Then we remember that it is Advent; the season of waiting, the season when we prepare for God’s coming: both the final coming, and the celebration of the coming amongst us as a human being, like us; born, like us; living in a human family, and growing up, like us. We remember that the God who is our King, the God whom Isaiah says sees us as grasshoppers, came among as one of those grasshoppers; and we continue to read in Isaiah. We realise that chapter 40, the grasshopper passage, begins with the call ‘Comfort, comfort my people … speak tenderly to Jerusalem’ and ends with those who hope in the Lord being given strength. Read the whole chapter. This is not the picture of a God who doesn’t care, who is so far above the earth that what happens isn’t noticed. This is the picture of a God who is intimately involved with the chosen people; a picture of a God who will go on to become even more intimately involved in the incarnation, who will live on earth amongst us, who will teach, heal and care for those he meets; who will, in the end, give his life for us … but will go on, even beyond that, to rise again, to show us the way to new life; and then will send his Spirit upon us, the Spirit whose intimate involvement in our lives proclaims the fact that God loves us.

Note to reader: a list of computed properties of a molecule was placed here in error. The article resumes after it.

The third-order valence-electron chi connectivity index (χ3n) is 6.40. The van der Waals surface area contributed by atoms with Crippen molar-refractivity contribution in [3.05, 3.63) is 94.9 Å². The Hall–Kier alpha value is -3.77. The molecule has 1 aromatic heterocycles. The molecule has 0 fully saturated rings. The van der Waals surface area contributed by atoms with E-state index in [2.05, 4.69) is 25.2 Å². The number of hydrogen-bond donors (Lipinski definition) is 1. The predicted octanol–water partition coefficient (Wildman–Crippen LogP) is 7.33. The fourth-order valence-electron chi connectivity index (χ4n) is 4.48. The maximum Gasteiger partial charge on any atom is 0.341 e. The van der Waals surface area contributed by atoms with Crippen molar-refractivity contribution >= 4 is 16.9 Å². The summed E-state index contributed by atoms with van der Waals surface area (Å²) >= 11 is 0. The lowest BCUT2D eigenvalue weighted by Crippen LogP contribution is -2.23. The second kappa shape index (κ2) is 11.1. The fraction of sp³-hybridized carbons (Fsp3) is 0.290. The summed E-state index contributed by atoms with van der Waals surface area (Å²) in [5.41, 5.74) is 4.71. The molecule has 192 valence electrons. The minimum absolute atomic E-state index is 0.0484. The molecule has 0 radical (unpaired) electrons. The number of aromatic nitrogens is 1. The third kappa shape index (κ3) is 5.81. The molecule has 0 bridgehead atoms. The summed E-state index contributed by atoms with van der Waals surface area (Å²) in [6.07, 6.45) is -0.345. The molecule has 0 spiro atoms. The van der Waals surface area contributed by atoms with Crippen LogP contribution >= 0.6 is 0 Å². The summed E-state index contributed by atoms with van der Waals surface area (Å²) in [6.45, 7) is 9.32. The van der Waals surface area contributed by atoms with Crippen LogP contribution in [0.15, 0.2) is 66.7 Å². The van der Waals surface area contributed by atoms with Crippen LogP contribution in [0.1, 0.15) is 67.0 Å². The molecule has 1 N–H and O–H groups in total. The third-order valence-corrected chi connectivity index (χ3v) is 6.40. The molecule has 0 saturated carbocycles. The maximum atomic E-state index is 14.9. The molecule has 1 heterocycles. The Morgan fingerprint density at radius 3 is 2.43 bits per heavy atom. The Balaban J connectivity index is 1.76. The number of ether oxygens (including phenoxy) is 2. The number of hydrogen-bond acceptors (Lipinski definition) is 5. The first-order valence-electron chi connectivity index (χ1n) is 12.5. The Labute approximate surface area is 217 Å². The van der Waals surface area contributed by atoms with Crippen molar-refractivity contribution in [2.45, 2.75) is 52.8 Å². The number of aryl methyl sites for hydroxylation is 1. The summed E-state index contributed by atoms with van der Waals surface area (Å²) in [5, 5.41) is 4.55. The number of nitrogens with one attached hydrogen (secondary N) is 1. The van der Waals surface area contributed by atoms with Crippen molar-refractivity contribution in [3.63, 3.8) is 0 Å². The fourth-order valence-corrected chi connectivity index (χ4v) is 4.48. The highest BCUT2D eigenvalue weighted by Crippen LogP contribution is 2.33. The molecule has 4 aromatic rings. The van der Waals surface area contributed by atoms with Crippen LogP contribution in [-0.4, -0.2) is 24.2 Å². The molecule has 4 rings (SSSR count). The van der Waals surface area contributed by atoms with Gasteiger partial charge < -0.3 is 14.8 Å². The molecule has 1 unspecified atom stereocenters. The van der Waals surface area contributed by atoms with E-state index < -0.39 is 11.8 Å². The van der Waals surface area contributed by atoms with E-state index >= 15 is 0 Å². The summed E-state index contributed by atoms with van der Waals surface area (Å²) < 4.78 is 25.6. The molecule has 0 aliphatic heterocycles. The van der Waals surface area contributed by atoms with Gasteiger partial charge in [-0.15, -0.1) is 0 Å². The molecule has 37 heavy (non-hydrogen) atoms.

It is a case of both/and. The majestic God, who sees us all as grasshoppers, is also the intimate God who loves us. To see us all as grasshoppers in God’s sight can be a helpful exercise, if done in conjunction with the fact of God’s intimate love. I suspect that mostly we humans tend to emphasize one or the other. To glory in God’s majesty or to glory in God’s love; when we should glory in both. For it is this majestic God, who made the heavens and earth and all that therein is, that also loves us, me, you; and knows us intimately. It is both/and. The majesty of God reflects back to us the fact that the love of God is wider, broader than we can acknowledge and is aimed at everyone one of us individually: from the highest Bishop, to the lowliest church member … except, of course, that in God’s sight they are all equal, all equally loved, as are those who never darken the doors of a church; those whom the church has failed and hurt; those who struggle to live in today’s society; those whom we like and those whom we don’t. Which brings us back to Rudolf and his red nose: how many of those we meet do we treat like Rudolf? How many of those we meet treat us like Rudolf? How many do we ignore or revile due to what we see, or what we’ve heard? And how many of those people did God come in Jesus to meet, to heal and to save?